"The Nuffield report suggests that there is a moral imperative for investment into GM crop research in developing countries. But the moral imperative is in fact the opposite. The policy of drawing of funds away from low-cost sustainable agriculture research, towards hi-tech, exclusive, expensive and unsafe technology is itself ethically questionable. There is a strong moral argument that the funding of GM technology in agriculture is harming the long-term sustainability of agriculture in the developing world."
From: Gaia <firstname.lastname@example.org>
Please find attached a response from Dr Tewolde Berhan Gebre Egziabher, to the Nuffield Council on Bioethics' latest version of their report on GM in the developing world.
Also please see the British Overseas Aid Group's letter on this issue
The Corporate Trawling Seed Net
Condoned by the Nuffield Council on Bioethics
by Tewolde Berhan Gebre Egziabher
Environmental Protection Authority Ethiopia
The Nuffield Council on Bioethics has just released the latest version of its report, "The use of genetically modified crops in developing countries". It is full of useful facts. But it steers clear of uncomfortable conclusions that those facts add up to.
The Nuffield report suggests that there is a moral imperative for investment into GM crop research in developing countries. But the moral imperative is in fact the opposite. The policy of drawing of funds away from low-cost sustainable agriculture research, towards hi-tech, exclusive, expensive and unsafe technology is itself ethically questionable. There is a strong moral argument that the funding of GM technology in agriculture is harming the long-term sustainability of agriculture in the developing world. There are plausible and viable alternatives to GM, but they are being ignored and under funded as a result of the expensive demands of GM research and development.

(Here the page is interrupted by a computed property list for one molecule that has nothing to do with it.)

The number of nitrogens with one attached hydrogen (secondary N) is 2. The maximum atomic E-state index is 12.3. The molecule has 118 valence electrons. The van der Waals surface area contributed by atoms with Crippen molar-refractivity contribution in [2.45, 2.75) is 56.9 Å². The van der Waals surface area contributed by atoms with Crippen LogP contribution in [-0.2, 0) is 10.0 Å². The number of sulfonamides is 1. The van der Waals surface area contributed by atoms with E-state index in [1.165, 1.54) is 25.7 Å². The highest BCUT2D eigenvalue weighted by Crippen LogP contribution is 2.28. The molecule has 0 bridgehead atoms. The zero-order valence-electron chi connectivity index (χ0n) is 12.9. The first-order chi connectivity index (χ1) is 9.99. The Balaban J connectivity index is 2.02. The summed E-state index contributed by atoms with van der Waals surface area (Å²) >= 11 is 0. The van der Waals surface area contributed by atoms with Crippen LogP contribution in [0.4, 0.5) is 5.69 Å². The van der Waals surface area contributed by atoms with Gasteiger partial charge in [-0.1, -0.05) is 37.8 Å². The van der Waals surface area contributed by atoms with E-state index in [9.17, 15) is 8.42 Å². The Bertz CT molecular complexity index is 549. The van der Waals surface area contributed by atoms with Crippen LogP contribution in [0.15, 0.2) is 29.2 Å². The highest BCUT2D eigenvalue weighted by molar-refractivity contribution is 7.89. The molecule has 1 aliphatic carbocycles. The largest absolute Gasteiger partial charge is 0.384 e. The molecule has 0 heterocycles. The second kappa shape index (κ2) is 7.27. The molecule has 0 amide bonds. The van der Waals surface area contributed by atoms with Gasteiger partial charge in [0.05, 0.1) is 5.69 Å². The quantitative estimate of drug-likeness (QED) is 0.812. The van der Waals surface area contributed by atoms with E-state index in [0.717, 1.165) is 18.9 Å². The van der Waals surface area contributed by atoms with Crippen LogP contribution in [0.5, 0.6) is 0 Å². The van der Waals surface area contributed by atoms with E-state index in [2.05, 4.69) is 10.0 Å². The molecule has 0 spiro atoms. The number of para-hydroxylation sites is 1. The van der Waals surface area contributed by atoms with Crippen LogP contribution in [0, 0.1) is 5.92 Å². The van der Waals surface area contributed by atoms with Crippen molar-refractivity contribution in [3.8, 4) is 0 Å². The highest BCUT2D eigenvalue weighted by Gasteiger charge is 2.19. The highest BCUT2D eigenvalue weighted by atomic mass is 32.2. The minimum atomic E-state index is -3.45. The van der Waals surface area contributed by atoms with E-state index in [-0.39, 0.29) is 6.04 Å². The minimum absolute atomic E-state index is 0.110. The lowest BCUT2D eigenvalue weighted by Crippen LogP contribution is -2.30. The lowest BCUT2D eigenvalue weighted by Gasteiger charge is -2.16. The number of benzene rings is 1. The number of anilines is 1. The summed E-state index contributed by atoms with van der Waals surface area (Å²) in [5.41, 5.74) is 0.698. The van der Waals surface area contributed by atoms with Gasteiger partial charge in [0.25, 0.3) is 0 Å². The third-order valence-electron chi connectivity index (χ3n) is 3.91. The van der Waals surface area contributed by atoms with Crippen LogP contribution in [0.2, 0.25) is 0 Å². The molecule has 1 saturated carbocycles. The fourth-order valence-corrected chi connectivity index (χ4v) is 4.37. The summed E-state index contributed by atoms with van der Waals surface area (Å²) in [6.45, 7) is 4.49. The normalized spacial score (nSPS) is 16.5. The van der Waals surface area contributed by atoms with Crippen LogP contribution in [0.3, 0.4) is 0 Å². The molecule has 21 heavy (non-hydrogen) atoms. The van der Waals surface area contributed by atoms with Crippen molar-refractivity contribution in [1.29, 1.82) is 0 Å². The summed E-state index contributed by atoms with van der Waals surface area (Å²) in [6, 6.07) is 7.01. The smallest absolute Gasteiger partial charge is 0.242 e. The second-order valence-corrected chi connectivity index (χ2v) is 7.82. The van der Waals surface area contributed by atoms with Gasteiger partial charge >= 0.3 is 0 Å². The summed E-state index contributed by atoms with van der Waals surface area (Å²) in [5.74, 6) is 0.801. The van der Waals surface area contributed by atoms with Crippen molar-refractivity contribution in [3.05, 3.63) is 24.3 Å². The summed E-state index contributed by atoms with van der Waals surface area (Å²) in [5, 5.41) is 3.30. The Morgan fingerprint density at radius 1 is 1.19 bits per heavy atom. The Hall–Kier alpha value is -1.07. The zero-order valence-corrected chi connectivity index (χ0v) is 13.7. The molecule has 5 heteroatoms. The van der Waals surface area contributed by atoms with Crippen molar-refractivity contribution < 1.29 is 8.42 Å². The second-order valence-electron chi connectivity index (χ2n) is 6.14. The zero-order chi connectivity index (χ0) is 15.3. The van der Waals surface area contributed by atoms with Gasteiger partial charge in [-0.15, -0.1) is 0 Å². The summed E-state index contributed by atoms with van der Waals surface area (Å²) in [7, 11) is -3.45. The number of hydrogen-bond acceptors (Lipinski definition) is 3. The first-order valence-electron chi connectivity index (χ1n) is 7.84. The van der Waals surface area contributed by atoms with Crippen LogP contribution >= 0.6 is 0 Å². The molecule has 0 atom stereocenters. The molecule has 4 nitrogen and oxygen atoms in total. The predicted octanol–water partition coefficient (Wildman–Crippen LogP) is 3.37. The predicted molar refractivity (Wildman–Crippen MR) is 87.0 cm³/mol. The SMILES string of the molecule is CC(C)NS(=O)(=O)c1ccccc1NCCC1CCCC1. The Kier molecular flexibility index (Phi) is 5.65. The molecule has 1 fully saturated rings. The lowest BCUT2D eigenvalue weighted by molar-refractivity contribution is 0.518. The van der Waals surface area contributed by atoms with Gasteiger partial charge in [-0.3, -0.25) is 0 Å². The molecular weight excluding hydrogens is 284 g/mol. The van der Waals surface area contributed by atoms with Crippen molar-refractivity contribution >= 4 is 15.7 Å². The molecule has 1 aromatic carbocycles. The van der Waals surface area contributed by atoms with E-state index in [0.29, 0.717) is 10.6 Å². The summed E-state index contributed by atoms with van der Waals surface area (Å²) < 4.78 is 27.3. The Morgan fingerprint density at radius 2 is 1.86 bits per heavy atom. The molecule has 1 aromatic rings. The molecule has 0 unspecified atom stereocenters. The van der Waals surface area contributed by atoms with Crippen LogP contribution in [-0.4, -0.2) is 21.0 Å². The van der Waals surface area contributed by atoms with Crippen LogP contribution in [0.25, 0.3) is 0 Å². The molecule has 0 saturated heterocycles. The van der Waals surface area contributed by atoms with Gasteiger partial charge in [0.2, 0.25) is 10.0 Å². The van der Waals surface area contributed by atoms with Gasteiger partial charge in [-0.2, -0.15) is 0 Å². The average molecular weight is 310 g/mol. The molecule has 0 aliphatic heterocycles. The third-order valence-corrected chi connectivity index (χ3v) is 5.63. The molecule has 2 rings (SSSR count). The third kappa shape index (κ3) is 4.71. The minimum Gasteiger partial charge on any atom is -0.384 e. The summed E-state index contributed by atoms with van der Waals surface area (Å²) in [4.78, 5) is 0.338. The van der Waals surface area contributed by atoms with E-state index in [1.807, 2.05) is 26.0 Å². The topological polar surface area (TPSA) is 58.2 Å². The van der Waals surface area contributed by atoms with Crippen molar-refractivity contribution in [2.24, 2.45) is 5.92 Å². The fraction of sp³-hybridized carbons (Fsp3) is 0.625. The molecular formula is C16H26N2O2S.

I could point out also other uncomfortable conclusions to do with biosafety evaded by this "Council on Bioethics". But I have to make my comments brief. I am reassured, however, by the fact that the Cartagena Protocol on Biosafety, albeit imperfect, has come into force. I find the Council's criticism of the precautionary principle, on which the Cartagena Protocol on Biosafety is based, unethical.
For example, in Section 5.10 of its Chapter 5, it states, "we draw attention to our view that a highly restrictive interpretation of the precautionary approach is likely to ignore the possibility that, in some cases, the use of a GM crop variety may pose fewer risks than are implied by current practices or by plausible non-GM alternatives."
Why go to GM if there are plausible non-GM alternatives? And I know that there are. How can an approach be precautionary if the issue of certainty of safety is befuddled in "may pause fewer risks than are implied...?" If we are not sure that a GM variety will not "pose fewer risks", is it not of the essence of the precautionary approach that we become careful? I am puzzled by this attempt to fuzz such a difficult field to comprehend and manage, as the probability of an unknown risk is making safety even more difficult to achieve.